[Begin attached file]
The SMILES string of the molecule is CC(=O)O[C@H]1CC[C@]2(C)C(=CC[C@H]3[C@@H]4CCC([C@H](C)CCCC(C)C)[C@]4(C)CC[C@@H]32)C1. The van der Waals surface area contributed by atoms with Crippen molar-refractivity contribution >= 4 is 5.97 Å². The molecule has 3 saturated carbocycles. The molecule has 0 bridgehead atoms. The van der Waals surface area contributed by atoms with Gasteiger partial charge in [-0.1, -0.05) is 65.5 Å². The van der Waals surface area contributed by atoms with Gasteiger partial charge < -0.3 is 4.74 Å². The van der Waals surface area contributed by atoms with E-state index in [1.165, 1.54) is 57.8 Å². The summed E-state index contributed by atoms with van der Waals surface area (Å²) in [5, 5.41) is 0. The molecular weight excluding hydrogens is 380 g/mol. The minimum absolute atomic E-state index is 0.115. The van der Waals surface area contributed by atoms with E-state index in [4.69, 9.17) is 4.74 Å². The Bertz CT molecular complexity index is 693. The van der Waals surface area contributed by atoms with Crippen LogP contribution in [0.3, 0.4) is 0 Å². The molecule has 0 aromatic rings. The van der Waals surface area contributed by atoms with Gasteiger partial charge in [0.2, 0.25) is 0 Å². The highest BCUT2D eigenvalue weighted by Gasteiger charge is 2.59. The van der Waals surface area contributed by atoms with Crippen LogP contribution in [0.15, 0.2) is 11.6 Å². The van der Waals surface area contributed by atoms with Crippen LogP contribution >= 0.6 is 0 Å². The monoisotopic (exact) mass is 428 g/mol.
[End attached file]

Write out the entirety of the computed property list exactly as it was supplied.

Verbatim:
The SMILES string of the molecule is CC(=O)O[C@H]1CC[C@]2(C)C(=CC[C@H]3[C@@H]4CCC([C@H](C)CCCC(C)C)[C@]4(C)CC[C@@H]32)C1. The van der Waals surface area contributed by atoms with Crippen molar-refractivity contribution >= 4 is 5.97 Å². The molecule has 3 saturated carbocycles. The molecule has 0 bridgehead atoms. The van der Waals surface area contributed by atoms with Gasteiger partial charge in [-0.1, -0.05) is 65.5 Å². The van der Waals surface area contributed by atoms with Gasteiger partial charge < -0.3 is 4.74 Å². The van der Waals surface area contributed by atoms with E-state index in [1.165, 1.54) is 57.8 Å². The summed E-state index contributed by atoms with van der Waals surface area (Å²) in [5, 5.41) is 0. The molecular weight excluding hydrogens is 380 g/mol. The minimum absolute atomic E-state index is 0.115. The van der Waals surface area contributed by atoms with E-state index in [4.69, 9.17) is 4.74 Å². The Bertz CT molecular complexity index is 693. The van der Waals surface area contributed by atoms with Crippen LogP contribution in [0.3, 0.4) is 0 Å². The molecule has 0 aromatic rings. The van der Waals surface area contributed by atoms with Gasteiger partial charge in [0.2, 0.25) is 0 Å². The highest BCUT2D eigenvalue weighted by Gasteiger charge is 2.59. The van der Waals surface area contributed by atoms with Crippen LogP contribution in [0.15, 0.2) is 11.6 Å². The van der Waals surface area contributed by atoms with Crippen LogP contribution >= 0.6 is 0 Å². The monoisotopic (exact) mass is 428 g/mol.